I was expecting students to have more trouble with the unity-gain buffer than with the voltage divider, because they’ve been using voltage dividers for 6 weeks, and this is the first time they’ve needed a unity-gain buffer. But it seems that recency trumps repetition in student thought—they are so inured to cram-and-forget learning strategies fostered by “unit-based” course organization that each new idea displaces all previous ones.

Almost all the useful ideas came from one student, though most of the class was participating. I’m worried that only that student is learning the material, and that I’m not reaching the rest.  (His group is usually the first to finish in lab also, no matter whom he is partnered with.)

After we had a virtual ground circuit consisting of a voltage divider and unity-gain buffer (and I reminded them of how the unity gain buffer worked), I pointed out that this virtual ground circuit was limited in the amount of current it could source or sink by the current capabilities of the op amp, which they had already encountered in seeing the difference in their audio amplifier outputs between having the 8Ω loudspeaker and not having it as a load.  For the MCP6004 chips they are using, with a 3.3v power supply, the current limit is about 15mA.

I also introduced them to another sort of voltage reference, using a Zener diode in place of the lower resistor in the voltage divider.  I think that this was a mistake though, as I may have confused them by giving them too much information.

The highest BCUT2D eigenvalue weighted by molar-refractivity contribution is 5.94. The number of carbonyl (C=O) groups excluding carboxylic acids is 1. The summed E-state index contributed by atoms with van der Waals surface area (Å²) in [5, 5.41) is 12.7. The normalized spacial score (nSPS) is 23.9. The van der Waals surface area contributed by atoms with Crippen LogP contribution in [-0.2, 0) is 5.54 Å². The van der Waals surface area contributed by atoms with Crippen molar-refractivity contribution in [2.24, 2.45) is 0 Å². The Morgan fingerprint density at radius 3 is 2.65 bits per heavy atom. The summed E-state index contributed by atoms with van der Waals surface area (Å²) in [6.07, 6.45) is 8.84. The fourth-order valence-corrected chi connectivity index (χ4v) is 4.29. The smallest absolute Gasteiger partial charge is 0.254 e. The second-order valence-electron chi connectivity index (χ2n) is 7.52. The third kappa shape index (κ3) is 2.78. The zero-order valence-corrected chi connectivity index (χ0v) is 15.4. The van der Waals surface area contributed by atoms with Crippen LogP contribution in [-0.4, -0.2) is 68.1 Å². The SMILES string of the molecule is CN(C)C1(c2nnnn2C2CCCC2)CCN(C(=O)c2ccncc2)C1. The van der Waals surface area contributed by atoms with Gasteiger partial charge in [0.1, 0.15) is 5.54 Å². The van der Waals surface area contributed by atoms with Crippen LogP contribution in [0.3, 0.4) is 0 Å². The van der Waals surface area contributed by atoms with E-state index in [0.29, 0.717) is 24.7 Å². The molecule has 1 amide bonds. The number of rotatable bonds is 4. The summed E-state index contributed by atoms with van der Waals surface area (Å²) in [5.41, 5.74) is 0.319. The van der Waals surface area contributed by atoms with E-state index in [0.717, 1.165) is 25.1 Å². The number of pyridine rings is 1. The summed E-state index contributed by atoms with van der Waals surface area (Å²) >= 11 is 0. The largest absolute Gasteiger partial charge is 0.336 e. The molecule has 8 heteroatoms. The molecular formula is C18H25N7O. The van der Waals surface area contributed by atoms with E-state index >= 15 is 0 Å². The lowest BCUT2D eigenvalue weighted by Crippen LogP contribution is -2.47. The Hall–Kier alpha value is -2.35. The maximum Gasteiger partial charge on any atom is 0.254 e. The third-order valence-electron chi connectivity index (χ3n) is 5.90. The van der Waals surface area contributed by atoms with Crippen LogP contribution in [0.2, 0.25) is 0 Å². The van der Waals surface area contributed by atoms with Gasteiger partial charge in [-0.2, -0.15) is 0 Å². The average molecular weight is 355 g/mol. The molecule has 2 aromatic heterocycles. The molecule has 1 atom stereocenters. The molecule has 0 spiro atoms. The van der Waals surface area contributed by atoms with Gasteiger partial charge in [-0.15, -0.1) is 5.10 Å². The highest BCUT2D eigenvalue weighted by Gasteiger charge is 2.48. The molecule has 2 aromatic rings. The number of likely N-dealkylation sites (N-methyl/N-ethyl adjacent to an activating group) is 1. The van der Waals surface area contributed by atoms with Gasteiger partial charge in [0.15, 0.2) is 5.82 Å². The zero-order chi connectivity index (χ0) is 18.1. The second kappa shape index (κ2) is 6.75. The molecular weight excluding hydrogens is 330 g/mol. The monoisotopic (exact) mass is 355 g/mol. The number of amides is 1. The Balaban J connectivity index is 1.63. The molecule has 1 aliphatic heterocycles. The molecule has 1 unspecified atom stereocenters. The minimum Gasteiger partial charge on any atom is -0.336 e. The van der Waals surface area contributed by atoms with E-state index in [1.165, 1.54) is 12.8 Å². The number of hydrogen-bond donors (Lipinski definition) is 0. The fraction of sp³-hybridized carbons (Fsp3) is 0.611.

After the virtual ground, I switched to talking about gain-bandwidth product.  I pointed out that the gain they had been getting was limited by the voltage rails and current limitations of the op amp, but that there was another limitation that affected the audio amplifier: a built-in low-pass filter that limited the open-loop gain.  I explained that the filter was there to prevent high-frequency oscillation due to stray parasitic feedback, but I did not even attempt to explain phase changes and oscillation—we’re sticking with amplitude for almost all analysis in this course, as their understanding of complex numbers is shaky enough that even that is stressing their skills.  I plotted the gain vs frequency on a log-log scale, which looks exactly like the low-pass RC filters they have seen already (at least in the range of frequencies they’ll use—there is usually a second-order effect with a steeper rolloff at frequencies above where the gain is less than 1).  I pointed out that the sloping line was proportional to 1/f, so that the gain times the frequency was constant (the gain-bandwidth product). For the MCP6004 chips, the gain-bandwidth product is 1MHz.

The gain of a negative-feedback amplifier is limited by the open-loop gain, so at 20kHz, their amplifiers could not produce a gain higher than 50.  I explained then the notion of multistage amplifiers, where each stage provides part of the gain (and possibly other functions, like filtering, level changing, or current-to-voltage conversion) as a way around the gain-bandwidth-product limitation.

We then switched to transimpedance amplifiers.  I first broke down the word into “trans-” and “impedance”, and explained that the “trans-” prefix here meant output/input (so opposite sides of the amplifier).  Since these are bioengineers, they are used to the “trans-” prefix from chemistry.  I asked them for the definition of impedance, and got the voltage/current definition from them after a few false starts.  So a transimpedance amplifier is one that provides a voltage output from a current input, and its gain is expressed in Ω (that is, volts/amps).